## Interlude on Precosheaves

In this section we develop the theory of precosheaves to the extend needed for the interleaving distance of Reeb graphs by de Silva, Munch, and Patel (2016) and subsequent sections. Before we get to precosheaves we start with some point-set topological definitions.

• Definition (Intersection-Base). Let $$X$$ be a set. An intersection-base on $$X$$ is a collection $$\mathcal{B}$$ of subsets of $$X$$ that covers $$X$$ and such that for any $$U, V \in \mathcal{B}$$ we have $$U \cap V \in \mathcal{B}$$.

• Example. Let $$X$$ be a topological space, then the topology on $$X$$ is an intersection-base on $$X$$.

The set of open intervals of $${\mathbb{R}}$$ is an intersection-base on $${\mathbb{R}}$$.

• Definition (Intersection-based space). An intersection-based space is a set $$X$$ together with an intersection-base $$\mathcal{B}$$ on $$X$$.

For any $$U \in \mathcal{B}$$ we say that $$U$$ is a distinguished open subset of $$X$$.

Similar to topological spaces we can equip subsets of an intersection-based space with an induced intersection-base.

• Lemma. Let $$X$$ be a set and $$\mathcal{B}$$ be an intersection base on $$X$$. For a subset $$Y \subseteq X$$ the family $$\{Y \cap U\}_{u \in \mathcal{B}}$$ is an intersection-base on $$Y$$.

• Definition. In the context of the previous lemma we say $$Y$$ is a subspace of $$X$$.

In addition to subspaces we also define products.

• Definition (Product). Let $$X$$ and $$Y$$ be intersection-based spaces with intersection-bases $$\mathcal{B}_X$$ respectively $$\mathcal{B}_Y$$. We augment $$X \times Y$$ with the intersection-base $$\mathcal{B}_X \times \mathcal{B}_Y$$ and name this space the product $$X \times Y$$ of $$X$$ and $$Y$$.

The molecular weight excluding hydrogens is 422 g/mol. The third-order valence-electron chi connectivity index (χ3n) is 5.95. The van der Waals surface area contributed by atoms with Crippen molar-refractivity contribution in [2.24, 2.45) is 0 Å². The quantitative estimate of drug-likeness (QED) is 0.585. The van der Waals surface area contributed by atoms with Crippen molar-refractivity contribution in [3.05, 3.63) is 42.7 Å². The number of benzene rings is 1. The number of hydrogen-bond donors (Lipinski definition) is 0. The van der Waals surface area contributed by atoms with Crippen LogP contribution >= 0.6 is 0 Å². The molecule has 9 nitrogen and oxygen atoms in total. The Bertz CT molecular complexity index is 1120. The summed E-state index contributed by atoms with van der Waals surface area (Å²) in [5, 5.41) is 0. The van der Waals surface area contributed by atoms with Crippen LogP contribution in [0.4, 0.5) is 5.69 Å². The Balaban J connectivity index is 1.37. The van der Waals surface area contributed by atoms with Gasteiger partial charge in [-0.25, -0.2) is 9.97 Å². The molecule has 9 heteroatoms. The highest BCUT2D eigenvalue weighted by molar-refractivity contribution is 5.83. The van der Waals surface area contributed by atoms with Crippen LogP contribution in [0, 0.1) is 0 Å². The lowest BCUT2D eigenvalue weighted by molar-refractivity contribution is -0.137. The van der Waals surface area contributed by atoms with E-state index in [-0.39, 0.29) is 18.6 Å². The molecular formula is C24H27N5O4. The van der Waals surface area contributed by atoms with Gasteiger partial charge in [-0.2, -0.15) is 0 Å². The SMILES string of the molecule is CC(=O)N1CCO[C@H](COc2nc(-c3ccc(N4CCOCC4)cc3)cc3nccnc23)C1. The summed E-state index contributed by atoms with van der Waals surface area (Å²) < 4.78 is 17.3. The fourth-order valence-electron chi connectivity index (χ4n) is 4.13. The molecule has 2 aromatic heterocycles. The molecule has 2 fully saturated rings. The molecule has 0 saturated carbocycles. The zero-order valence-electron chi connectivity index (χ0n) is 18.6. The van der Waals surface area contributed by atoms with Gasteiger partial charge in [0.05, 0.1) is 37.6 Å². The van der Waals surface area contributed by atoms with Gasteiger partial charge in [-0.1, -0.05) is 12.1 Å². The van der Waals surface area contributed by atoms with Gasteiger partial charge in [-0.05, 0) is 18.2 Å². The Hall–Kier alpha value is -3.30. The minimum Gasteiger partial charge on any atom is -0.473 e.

Next we define continuous maps between intersection-based spaces.

• Definition. For two intersection-based spaces $$X$$ and $$Y$$ a map of sets $$\varphi \colon X \rightarrow Y$$ is said to be continuous if for any distinguished open subset $$V \subseteq Y$$ it’s preimage $$\varphi^{-1} (V)$$ is a distinguished open subset of $$X$$.

• Remark. The previous definition augments the class of intersection-based spaces with the structure of a category that contains the category of topological spaces as a full subcategory.

• Example. Suppose $$Y$$ is a subspace of the intersection-based space $$X$$, then the inclusion of $$Y$$ into $$X$$ is continuous.

• Lemma. Let $$X$$ be a topological space, let $$Y$$ be a set, and let $$\mathcal{B}$$ be an intersection-base on $$Y$$. Then a map of sets $$\varphi \colon X \rightarrow Y$$ is continuous as a map between intersection-based spaces if and only if it is continuous with respect to the topology on $$Y$$ induced by $$\mathcal{B}$$.

• Remark. The previous lemma implies that the category of topological spaces is a coreflective subcategory of the category of intersection-based spaces.

As we can see intersection-based spaces and topological spaces are very similar and so far intersection-based spaces didn’t provide us with anything new. It is the following definition where intersection-based spaces provide something that their corresponding topological spaces my not provide.

• Definition. Let $$X$$ and $$Y$$ be intersection-based spaces with intersection-bases $$\mathcal{B}_X$$ respectively $$\mathcal{B}_Y$$. A continuous map $$\varphi \colon X \rightarrow Y$$ is Galois if for all $$U \in \mathcal{B}_X$$ the set $${\{V \in \mathcal{B}_Y ~|~ U \subseteq \varphi^{-1} (V)\}}$$ has a minimum which we denote by $$\varphi^{+1} (U)$$.

The reason we name such a map $$\varphi$$ Galois is that $$\varphi^{+1}$$ and $$\varphi^{-1}$$ then form a monotone Galois connection $$\varphi^{+1} \dashv \varphi^{-1}$$.